“I would say that 30 percent of the aircraft that we have for sale are from our good banking relationships. Those are airplanes that they’re taking back in repossessions.”

Buyers, financing
Among the categories of aircraft available for sale, the larger cabin class bizjets are the slowest to move, according to Duckson. “It seems like the small business owner/entrepreneur that wants to buy an airplane for under $2 million, those type of aircraft are having more transactions,” he explains. “The Lear 31s, the 35s, the Beechjets seem to be moving a bit more. The big corporate stuff is a lot slower.”

Two of the biggest challenges in getting the market moving again is finding people willing to spend, and availability to financing. Regarding the latter, the market has considerably changed, says Duckson.

“The key is timing,” he says. “The first ones to be moving will be the savvy brokers and dealers out there that have the financial capability of doing that. You’ll see them start buying stuff again.

“But for the most part you’re not seeing too many dealers buy anything unless it’s just so dirt cheap. And some of our competitors don’t have the financial capability anymore.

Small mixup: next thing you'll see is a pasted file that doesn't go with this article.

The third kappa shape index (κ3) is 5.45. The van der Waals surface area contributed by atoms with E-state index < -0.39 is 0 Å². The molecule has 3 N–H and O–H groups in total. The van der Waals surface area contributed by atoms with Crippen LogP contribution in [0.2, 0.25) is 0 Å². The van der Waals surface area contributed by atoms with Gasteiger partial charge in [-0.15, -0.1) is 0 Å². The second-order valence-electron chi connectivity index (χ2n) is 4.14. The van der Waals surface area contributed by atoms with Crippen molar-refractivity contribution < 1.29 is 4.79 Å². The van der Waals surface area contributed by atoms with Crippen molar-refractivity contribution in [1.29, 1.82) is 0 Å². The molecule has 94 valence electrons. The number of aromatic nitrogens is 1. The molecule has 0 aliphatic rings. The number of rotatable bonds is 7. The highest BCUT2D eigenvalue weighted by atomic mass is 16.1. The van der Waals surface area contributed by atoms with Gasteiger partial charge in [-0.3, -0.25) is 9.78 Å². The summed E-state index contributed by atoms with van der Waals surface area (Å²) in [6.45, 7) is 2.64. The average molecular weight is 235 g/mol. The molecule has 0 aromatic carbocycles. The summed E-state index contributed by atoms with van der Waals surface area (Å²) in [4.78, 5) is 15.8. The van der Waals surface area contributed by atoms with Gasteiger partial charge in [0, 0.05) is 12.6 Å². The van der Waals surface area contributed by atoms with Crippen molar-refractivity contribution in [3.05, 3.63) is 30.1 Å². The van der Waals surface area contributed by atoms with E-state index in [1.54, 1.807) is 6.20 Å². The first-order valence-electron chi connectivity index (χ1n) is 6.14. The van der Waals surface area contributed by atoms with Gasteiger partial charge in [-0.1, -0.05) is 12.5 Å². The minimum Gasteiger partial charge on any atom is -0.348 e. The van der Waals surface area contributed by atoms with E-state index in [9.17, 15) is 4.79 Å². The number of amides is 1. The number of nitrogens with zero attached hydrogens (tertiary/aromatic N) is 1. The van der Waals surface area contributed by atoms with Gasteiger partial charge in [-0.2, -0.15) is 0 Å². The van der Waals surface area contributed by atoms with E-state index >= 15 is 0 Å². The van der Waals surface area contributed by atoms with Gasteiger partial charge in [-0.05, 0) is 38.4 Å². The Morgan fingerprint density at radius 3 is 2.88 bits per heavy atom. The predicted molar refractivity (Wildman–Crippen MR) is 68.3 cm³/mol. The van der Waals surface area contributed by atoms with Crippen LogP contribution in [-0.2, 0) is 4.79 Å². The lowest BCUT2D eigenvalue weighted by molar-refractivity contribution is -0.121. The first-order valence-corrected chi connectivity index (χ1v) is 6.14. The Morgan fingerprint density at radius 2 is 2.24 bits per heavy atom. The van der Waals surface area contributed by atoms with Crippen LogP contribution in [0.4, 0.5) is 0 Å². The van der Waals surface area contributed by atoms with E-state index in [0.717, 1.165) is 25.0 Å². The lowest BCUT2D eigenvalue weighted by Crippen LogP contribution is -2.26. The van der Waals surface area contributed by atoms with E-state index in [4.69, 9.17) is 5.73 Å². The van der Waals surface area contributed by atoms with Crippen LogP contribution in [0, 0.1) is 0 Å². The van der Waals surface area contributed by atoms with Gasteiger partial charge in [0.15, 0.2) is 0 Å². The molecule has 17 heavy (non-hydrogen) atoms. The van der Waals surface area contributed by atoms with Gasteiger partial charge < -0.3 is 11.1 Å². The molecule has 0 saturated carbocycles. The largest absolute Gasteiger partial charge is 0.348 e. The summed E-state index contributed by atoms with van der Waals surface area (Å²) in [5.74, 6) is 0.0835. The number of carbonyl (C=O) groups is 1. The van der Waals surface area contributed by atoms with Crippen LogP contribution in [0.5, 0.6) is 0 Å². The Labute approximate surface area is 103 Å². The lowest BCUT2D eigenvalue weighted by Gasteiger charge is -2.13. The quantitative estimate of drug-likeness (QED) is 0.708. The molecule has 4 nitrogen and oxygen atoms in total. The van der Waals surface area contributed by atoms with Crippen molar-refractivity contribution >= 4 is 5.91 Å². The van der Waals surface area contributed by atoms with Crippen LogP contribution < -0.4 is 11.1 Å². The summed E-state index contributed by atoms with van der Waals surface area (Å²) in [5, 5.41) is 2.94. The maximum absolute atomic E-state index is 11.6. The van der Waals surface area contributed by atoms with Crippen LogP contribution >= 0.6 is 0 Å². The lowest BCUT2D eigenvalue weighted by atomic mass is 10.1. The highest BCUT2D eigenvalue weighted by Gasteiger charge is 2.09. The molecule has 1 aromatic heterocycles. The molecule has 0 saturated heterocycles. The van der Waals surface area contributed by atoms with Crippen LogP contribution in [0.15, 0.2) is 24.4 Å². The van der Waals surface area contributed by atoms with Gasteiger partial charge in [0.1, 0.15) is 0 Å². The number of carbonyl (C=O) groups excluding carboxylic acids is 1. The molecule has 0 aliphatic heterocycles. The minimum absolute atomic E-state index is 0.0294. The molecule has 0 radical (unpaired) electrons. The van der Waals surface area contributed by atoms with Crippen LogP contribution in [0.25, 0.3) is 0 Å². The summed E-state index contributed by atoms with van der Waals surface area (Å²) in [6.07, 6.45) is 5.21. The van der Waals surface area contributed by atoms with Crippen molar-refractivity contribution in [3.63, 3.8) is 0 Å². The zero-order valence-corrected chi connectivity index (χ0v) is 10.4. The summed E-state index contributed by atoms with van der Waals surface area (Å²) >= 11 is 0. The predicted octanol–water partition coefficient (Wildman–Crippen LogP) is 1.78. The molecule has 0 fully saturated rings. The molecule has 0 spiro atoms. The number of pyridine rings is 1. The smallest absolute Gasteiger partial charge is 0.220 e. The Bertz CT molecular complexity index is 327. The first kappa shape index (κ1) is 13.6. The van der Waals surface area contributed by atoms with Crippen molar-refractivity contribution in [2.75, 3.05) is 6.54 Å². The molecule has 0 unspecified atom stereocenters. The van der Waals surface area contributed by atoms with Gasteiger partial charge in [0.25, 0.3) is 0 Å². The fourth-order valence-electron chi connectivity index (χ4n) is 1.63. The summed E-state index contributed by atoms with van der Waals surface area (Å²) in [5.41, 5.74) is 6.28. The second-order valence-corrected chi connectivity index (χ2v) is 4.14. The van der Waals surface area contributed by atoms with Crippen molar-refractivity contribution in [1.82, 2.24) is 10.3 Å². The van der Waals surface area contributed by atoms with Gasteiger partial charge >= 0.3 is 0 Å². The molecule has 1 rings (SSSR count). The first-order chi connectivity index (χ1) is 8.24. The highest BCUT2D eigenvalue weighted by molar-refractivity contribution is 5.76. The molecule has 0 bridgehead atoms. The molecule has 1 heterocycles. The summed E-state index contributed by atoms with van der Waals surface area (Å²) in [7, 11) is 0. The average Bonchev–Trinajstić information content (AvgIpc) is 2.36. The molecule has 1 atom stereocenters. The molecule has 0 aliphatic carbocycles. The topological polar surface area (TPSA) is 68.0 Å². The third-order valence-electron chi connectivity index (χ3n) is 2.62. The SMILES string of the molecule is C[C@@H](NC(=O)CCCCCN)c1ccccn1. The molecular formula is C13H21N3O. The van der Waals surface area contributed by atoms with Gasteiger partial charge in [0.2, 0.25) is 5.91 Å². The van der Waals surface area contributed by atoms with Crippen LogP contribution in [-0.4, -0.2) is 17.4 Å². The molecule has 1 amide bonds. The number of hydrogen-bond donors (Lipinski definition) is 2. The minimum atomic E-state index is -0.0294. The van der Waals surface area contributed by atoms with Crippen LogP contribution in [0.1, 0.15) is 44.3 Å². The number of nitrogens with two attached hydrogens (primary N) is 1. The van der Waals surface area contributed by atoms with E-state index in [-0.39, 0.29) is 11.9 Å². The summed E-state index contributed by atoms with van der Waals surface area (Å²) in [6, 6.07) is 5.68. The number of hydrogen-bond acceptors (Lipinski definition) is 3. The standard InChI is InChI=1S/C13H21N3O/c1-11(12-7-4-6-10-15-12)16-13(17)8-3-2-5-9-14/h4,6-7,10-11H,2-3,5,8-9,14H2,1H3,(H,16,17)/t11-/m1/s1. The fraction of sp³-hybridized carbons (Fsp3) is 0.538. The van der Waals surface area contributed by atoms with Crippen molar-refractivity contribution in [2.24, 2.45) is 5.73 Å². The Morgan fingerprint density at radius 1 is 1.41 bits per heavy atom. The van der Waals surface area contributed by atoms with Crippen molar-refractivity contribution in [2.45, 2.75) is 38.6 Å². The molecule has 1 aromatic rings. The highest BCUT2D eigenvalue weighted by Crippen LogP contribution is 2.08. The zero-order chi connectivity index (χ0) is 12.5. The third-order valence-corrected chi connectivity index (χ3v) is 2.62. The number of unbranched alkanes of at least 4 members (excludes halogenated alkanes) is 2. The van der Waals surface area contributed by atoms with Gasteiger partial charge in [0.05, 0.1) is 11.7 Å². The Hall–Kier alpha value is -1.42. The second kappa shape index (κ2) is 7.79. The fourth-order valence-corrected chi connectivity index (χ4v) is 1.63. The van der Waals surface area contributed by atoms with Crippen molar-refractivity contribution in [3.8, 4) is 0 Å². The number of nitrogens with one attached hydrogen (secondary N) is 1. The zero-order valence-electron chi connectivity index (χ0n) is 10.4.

“Cessna Finance basically said ‘We’re done; lock the door’. I don’t think GE is doing much of anything. And if you think about it, when GE runs out of money there’s a problem.

“A lot of the major financial institutions that lend money to dealer/brokers like ourselves aren’t doing it anymore. We’re fortunate because we still have most of our credit lines available. I think the dealers and brokers that have personal relationships with smaller banks that didn’t have all their money invested in real estate and houses, are still out there and providing money for people like us.”

Duckson says that whereas financing firms were backing up to 100 percent of the purchase price, today’s credit environment demands a significant down payment. And, aircraft have to be appraised, and good appraisals are harder to get in a rapidly changing marketplace.

‘There’s an older airplane now’
Greg Duckson of General Aviation Services says an evolutionary step is occurring with certain business aircraft.

Comments Duckson, “In the last five or six years it’s gotten to where there’s an older airplane now. A lot of banks today won’t finance an airplane that’s 20 or 25 years old anymore. That’s a problem.

“The OEMs [original equipment manufacturers] would rather shed some of their older equipment, I think. Then you’ve got the older Stage 3 aircraft, the old Hawkers, the G-2s and G-3s, when things come around this time those airplanes are going to be left behind.

“As the values come back up on business jets, those aircraft probably won’t. So I think the junk yard is going to get a little bit bigger with those airplanes.”

He foresees companies like aircraft salvage firm White Industries, Inc. of Bates City, MO, staying busy. “I spoke with Terry White of White Industries,” says Duckson, “and he says he gets requests for some 60 quotes a day for airplanes — old stuff. He can’t keep up with it.”